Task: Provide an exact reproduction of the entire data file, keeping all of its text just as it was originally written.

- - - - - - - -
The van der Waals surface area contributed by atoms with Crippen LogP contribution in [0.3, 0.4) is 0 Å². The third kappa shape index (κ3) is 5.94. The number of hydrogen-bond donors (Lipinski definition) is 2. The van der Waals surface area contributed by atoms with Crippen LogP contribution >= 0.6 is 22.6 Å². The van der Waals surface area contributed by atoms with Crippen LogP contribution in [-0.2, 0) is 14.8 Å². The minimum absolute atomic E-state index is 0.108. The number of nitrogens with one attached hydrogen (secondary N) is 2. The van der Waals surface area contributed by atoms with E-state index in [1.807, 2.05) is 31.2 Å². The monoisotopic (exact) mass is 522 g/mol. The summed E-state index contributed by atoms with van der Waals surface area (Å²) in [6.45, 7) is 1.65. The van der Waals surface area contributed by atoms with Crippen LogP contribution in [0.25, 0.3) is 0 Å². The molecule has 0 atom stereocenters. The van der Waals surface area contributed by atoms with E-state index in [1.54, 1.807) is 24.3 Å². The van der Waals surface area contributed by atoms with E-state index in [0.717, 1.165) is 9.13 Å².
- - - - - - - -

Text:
The van der Waals surface area contributed by atoms with Crippen LogP contribution in [0.3, 0.4) is 0 Å². The third kappa shape index (κ3) is 5.94. The number of hydrogen-bond donors (Lipinski definition) is 2. The van der Waals surface area contributed by atoms with Crippen LogP contribution >= 0.6 is 22.6 Å². The van der Waals surface area contributed by atoms with Crippen LogP contribution in [-0.2, 0) is 14.8 Å². The minimum absolute atomic E-state index is 0.108. The number of nitrogens with one attached hydrogen (secondary N) is 2. The van der Waals surface area contributed by atoms with E-state index in [1.807, 2.05) is 31.2 Å². The monoisotopic (exact) mass is 522 g/mol. The summed E-state index contributed by atoms with van der Waals surface area (Å²) in [6.45, 7) is 1.65. The van der Waals surface area contributed by atoms with Crippen LogP contribution in [0.25, 0.3) is 0 Å². The molecule has 0 atom stereocenters. The van der Waals surface area contributed by atoms with E-state index in [1.54, 1.807) is 24.3 Å². The van der Waals surface area contributed by atoms with E-state index in [0.717, 1.165) is 9.13 Å².